Evangelist holds Prayer Day at Texas Capitol

Evangelist, Franklin Graham - was at the state capitol Tuesday. He is on a 50-state tour - calling on Christians: to pray for the country, their leaders - and, to promote biblical principles at the ballot box.

Extra security greeted franklin graham's Decision America tour -- as well as Governor Greg Abbott and several other elected officials.

This stop in Austin is the 17th state capitol for graham to visit. It’s a cross country journey that’s part political rally and part prayer meeting.

“I’ll tell you right now I have zero hope in the democratic party, but before you republican start high fiving each other, I have zero hope in the republican party, or any other party, the only hope for this country is God."

Bill and Mary Palmer were among the estimated 8,100 people to gather in front of the south steps. The couple drove from Dallas hoping to help spur on a national spiritual revival.

"I want to see God move us back to the foundation this country was founded on,” said Palmer.

Graham told the group it’s time for the nation to repent from a number of sins.

"And where do we begin; the list is a long list,” said Graham.

He spoke out against   abortion, same-sex marriage, pride, greed, racism and conforming to political correctness. Together they held hands and prayed.

This tour comes at a time when several state legislatures have passed controversial religious freedom laws. The legislation has been described as a license to discriminate. Bill Wallace, a Franklin supporter, called it something else.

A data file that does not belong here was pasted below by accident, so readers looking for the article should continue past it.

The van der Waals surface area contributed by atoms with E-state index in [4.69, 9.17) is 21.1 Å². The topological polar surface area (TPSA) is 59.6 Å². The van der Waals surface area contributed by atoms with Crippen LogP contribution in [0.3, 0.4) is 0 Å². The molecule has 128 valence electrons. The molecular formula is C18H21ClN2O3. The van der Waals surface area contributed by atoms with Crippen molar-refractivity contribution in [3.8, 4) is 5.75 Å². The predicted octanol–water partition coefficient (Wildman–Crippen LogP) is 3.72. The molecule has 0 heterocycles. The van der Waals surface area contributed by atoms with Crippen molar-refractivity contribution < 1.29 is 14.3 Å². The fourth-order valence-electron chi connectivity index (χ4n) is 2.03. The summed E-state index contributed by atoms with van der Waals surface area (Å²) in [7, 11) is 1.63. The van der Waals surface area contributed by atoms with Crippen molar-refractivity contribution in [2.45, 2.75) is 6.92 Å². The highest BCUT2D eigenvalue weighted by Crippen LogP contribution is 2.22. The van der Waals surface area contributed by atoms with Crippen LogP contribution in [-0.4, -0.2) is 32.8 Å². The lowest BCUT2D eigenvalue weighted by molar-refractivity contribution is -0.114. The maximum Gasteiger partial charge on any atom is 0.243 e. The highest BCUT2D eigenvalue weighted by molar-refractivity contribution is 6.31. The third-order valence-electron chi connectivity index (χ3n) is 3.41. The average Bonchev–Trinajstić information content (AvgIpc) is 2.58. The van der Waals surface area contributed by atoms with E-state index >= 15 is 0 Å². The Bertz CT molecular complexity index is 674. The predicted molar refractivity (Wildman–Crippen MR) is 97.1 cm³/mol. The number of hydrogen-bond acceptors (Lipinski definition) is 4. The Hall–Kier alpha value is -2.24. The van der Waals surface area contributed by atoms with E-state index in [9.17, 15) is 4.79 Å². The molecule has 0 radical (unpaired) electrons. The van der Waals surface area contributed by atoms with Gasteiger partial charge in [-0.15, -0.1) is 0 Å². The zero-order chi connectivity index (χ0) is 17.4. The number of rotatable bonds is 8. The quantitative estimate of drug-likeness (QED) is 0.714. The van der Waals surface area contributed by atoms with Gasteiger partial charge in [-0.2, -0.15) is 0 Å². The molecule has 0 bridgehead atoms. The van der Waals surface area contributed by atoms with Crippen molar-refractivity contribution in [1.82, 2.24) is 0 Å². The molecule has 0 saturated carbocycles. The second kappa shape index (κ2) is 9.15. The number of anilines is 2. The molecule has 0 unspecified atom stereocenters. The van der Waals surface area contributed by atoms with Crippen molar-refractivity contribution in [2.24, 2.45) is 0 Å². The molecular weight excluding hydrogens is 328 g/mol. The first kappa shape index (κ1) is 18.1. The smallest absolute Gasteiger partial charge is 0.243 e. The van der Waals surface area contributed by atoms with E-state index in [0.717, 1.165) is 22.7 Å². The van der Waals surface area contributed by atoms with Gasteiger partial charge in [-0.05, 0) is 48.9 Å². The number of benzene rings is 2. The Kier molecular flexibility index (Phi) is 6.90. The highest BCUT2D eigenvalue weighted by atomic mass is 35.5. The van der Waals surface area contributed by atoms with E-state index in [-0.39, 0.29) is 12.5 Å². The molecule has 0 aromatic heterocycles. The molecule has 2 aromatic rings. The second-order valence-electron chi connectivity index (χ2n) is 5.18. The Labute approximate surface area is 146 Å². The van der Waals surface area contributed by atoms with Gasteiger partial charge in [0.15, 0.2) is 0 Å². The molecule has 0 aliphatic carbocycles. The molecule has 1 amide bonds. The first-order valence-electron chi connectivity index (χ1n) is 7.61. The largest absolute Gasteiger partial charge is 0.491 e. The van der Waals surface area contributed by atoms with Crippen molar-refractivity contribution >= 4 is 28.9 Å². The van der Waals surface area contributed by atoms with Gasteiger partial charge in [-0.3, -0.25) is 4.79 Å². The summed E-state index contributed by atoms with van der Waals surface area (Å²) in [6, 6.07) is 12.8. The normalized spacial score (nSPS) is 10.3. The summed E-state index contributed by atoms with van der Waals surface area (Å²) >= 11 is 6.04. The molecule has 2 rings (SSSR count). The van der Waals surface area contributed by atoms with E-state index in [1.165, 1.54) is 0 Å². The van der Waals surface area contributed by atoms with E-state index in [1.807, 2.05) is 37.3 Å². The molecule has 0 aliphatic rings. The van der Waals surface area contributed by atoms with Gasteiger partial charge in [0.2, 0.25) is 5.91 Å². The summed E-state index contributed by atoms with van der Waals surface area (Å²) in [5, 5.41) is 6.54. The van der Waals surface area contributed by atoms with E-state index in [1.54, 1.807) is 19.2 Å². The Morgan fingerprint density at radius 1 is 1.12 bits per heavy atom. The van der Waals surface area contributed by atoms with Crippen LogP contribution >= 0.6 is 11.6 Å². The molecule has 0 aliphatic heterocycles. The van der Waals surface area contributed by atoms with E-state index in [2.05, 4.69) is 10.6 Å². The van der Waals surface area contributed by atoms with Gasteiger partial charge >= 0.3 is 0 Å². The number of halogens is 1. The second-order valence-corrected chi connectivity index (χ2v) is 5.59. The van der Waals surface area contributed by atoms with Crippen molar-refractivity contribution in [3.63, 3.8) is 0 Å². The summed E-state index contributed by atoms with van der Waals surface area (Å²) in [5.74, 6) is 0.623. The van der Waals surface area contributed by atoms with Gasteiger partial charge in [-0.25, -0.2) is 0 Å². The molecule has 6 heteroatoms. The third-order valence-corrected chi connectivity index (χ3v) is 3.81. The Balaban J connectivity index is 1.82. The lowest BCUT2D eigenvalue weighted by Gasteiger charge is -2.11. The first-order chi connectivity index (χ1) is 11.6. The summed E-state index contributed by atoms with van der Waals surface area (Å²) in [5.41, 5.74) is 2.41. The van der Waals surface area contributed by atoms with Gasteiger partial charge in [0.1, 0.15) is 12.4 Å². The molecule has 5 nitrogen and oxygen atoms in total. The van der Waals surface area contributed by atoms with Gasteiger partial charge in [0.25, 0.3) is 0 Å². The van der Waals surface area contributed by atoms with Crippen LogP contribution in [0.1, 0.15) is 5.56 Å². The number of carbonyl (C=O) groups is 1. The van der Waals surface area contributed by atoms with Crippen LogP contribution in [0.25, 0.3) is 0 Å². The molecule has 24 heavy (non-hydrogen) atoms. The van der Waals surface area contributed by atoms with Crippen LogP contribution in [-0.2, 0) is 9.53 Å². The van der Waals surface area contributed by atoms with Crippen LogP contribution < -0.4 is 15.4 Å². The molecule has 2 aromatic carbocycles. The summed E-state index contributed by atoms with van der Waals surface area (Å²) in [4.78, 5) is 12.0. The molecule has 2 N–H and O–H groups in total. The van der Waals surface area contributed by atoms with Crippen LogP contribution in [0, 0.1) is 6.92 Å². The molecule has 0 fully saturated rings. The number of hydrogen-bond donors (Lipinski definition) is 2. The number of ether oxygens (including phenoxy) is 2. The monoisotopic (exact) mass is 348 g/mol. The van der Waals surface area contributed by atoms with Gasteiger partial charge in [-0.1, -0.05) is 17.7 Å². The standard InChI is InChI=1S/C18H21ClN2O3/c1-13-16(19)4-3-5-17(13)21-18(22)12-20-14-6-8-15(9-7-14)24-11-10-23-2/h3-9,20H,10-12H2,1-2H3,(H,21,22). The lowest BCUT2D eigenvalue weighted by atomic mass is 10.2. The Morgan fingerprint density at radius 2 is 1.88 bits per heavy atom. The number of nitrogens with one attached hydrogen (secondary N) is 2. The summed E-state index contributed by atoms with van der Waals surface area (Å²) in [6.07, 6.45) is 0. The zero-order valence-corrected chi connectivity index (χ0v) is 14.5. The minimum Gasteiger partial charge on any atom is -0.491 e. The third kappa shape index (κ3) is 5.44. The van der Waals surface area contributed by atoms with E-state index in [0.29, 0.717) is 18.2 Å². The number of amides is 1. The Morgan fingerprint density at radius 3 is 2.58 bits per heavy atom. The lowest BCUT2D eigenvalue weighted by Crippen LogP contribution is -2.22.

"It’s handled with love, but sometimes it’s with tough love, tough love is always the hardest, but what we cannot do as Christians is condoning sin if we condone sin the sinner has no hope."

While Graham offered no political endorsement, he did urge those at the rally to get involved in the political process. A few immediately did just that, by exercising their right to disagree with him.

“I’ve seen the danger that this kind of thing does to people, it demonizes,” said Ilene Dunn an Austin pastor.

There were not a lot of protest signs, but those that were there did generate some tense discussions. Lisa Hildebrand brought one.

"We want to spread love, we want everyone to know God is big enough for everybody, he loves everybody no matter what."

After the rally, several of the protesters were given hugs -- which Graham encourages. But he also had this to say about co-existing with those in gay community as well as those from other religions.

"They can be who they are, they can live what they want to live, but don’t tell us we have to change our laws to accommodate you."

Graham's tour now heads to Oklahoma City and after that Topeka, Kansas.

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